During the opening of Parliament in February 2003, the then State President Thabo Mbehki stated that the South African National Defence Force would “Phase out its area defence capability”.
This in effect meant that the South African Army’s Territorial Reserve Force units, commonly known as the Commando’s, would be phased out and closed down by the end of 2009. This political decision has had a negative effect on the safety and stability in many communities, especially the rural communities where service from the South African Police Service is often lacking.
At the time of this decision it was envisioned that former members of the commando’s would be taken up in the South African Police Service’s Reservist system. This has unfortunately been implemented on a very limited scale. The Commando’s had been part of the South African scene since the 1700’s when a woman in the Cape Colony called a band of armed men together to follow up and chase down a group of stock thieves who had stolen her livestock.
The objective of this commando was to recover the stolen livestock and bring the perpetrators to book. This was due to the absence of any form of local policing authority in the area in which she lived. As from their inception, the commando’s consisted mainly of volunteers. However, in times of crisis or war, men were conscripted to serve in the commando. During the many years of its existence, Piet Retief Commando served its community and the government of the day without fear or favour.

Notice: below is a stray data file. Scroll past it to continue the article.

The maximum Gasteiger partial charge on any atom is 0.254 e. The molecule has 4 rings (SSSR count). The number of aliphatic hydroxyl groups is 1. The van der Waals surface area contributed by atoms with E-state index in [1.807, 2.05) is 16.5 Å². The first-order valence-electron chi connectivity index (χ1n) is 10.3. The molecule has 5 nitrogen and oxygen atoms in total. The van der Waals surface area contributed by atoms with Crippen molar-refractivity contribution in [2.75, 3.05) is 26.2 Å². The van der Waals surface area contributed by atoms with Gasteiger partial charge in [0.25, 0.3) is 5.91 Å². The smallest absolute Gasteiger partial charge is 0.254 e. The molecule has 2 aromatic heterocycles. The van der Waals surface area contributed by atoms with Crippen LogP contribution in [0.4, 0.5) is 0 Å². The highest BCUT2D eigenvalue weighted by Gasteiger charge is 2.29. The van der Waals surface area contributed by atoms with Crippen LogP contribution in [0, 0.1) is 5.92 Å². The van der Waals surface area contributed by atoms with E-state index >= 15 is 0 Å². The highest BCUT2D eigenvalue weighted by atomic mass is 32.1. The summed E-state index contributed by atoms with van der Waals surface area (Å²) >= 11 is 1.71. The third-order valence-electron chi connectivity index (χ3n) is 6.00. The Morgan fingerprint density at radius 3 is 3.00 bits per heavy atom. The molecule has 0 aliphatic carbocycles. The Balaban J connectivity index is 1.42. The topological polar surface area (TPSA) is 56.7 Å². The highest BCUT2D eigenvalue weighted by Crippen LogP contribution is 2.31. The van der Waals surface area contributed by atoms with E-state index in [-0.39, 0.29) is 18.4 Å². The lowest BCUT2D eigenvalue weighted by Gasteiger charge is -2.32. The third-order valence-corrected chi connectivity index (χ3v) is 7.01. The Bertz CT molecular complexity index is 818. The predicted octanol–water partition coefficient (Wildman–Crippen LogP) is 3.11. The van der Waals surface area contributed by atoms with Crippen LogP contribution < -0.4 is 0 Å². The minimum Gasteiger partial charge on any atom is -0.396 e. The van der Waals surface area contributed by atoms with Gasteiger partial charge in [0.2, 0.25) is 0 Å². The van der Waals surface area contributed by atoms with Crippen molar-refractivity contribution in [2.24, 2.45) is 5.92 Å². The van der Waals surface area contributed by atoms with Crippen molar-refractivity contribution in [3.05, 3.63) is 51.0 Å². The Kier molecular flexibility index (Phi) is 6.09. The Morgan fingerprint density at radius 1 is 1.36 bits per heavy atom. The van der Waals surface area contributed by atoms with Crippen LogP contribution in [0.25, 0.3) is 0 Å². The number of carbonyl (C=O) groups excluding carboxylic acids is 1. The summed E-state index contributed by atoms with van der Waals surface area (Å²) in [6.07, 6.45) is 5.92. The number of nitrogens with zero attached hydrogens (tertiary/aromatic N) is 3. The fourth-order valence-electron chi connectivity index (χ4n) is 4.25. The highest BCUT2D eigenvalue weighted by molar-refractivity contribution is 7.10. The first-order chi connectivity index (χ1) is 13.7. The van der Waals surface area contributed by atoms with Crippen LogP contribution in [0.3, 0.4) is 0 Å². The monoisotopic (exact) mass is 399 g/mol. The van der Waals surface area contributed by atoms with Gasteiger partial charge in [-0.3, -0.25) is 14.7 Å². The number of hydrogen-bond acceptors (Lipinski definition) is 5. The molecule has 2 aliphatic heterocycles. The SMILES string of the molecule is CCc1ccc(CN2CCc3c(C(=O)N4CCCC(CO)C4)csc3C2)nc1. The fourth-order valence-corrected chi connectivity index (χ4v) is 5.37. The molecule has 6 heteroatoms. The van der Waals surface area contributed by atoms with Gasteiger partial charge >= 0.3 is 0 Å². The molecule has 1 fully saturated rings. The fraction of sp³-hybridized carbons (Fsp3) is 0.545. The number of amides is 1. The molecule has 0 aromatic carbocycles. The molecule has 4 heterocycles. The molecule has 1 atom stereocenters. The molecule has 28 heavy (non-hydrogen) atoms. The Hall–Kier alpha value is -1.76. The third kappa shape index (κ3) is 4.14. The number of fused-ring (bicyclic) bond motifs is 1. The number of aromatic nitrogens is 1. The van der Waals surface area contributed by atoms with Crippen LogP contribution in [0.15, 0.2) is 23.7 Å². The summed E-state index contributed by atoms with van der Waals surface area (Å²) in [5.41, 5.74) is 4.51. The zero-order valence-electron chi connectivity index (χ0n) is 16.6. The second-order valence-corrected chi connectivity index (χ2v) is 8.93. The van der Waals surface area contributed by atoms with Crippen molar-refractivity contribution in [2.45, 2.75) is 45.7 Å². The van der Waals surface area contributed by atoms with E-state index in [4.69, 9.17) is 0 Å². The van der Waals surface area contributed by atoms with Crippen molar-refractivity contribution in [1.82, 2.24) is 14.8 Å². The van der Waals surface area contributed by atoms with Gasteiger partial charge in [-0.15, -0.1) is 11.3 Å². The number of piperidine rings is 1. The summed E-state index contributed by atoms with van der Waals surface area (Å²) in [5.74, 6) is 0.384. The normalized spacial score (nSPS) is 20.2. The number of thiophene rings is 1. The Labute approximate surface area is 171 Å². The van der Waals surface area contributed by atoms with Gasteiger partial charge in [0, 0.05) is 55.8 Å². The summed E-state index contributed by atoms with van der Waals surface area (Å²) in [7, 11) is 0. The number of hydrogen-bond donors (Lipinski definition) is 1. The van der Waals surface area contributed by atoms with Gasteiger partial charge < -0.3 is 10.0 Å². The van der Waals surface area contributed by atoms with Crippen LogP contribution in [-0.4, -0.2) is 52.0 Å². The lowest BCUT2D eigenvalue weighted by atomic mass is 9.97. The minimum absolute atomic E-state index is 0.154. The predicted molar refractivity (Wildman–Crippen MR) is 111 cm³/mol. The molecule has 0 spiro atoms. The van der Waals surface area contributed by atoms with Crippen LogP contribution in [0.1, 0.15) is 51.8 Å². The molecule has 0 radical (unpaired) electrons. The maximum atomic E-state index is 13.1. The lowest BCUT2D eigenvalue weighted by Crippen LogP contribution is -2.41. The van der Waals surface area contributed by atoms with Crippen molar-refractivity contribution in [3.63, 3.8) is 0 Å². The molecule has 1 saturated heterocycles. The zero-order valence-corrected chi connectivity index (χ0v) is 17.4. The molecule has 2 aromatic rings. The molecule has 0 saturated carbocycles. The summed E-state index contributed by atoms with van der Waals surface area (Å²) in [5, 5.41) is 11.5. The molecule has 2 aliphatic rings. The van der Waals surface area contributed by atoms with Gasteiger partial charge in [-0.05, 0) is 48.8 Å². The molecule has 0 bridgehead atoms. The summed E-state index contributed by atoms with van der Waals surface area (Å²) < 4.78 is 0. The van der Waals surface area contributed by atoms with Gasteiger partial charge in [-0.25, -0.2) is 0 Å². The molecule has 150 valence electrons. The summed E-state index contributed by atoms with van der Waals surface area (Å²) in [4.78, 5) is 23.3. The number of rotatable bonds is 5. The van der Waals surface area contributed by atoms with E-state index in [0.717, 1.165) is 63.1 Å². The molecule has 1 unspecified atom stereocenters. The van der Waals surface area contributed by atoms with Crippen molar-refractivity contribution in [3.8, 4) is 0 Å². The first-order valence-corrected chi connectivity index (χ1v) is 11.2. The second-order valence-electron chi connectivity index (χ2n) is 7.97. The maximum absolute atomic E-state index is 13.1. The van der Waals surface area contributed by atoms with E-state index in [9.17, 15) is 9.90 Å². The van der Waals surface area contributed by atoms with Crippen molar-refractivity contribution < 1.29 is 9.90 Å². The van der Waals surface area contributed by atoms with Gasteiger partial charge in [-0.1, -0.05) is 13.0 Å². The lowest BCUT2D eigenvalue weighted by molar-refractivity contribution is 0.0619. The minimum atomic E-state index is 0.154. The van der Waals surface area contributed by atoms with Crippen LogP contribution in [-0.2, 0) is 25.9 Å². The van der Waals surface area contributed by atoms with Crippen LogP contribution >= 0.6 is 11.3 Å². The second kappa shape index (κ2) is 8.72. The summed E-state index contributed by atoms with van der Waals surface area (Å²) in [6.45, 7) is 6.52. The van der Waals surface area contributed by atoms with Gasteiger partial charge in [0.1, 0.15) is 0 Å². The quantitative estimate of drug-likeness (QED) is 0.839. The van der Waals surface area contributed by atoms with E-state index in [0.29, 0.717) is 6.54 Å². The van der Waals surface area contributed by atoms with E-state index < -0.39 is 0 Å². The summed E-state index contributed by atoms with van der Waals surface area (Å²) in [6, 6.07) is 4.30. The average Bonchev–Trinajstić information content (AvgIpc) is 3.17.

It was also a leader in many ways, being the first commando to welcome Black and Indian members into its ranks in 1983. It was also one of the very first commando’s to have a Black Regimental Sergeant Major… a very senior position in the Army. On 10 March 2007, ten years ago today, Piet Retief Commando exercised it’s right to Freedom Of The City.
This right, to march through town with Colours flying and bayonets fixed, had been conferred on Piet Retief Commando on 17 February 1979. Sadly, this march through the town of Piet Retief with Colours flying and bayonets fixed, ended at the Town Hall with the Laying Up Of The Colours Parade.
During this parade the Piet Retief Commando Colours, with their Battle Honours emblazoned on them, were laid up, signifying the official closure of this South African Army Territorial Reserve Force Unit. A milestone that has been achieved since the closure of Piet Retief Commando was the capturing of the history of the commando in a book entitled “ Piet Retief Commando 1880 to 2007… the story of a border commando” .
This book, together with another book, focussing on The Anglo Boer War 1899 to 1902, was written by well known South African author Walter Volker, himself a man who was born and educated in Piet Retief. Since closure, many of these former commando members have joined the South African Army Conventional Reserve Units, such as Regiment Botha.
Sadly, a number of our members have passed away, some in motor vehicle accidents and some from sickness. I take this opportunity then to honour the memory of Piet Retief Commando and what it stood for. I also wish to honour those who served in Piet Retief Commando and also those who have passed away.
To quote the words of the M.O.T.H. Organization in respect of soldiers who have made the supreme sacrifice: “They shall not grow old, as we that are left grow old. Age shall not weary them, nor the years condemn. At the going down of the sun and in the morning, we will remember them!”
M.C. Trebble: Lieutenant Colonel.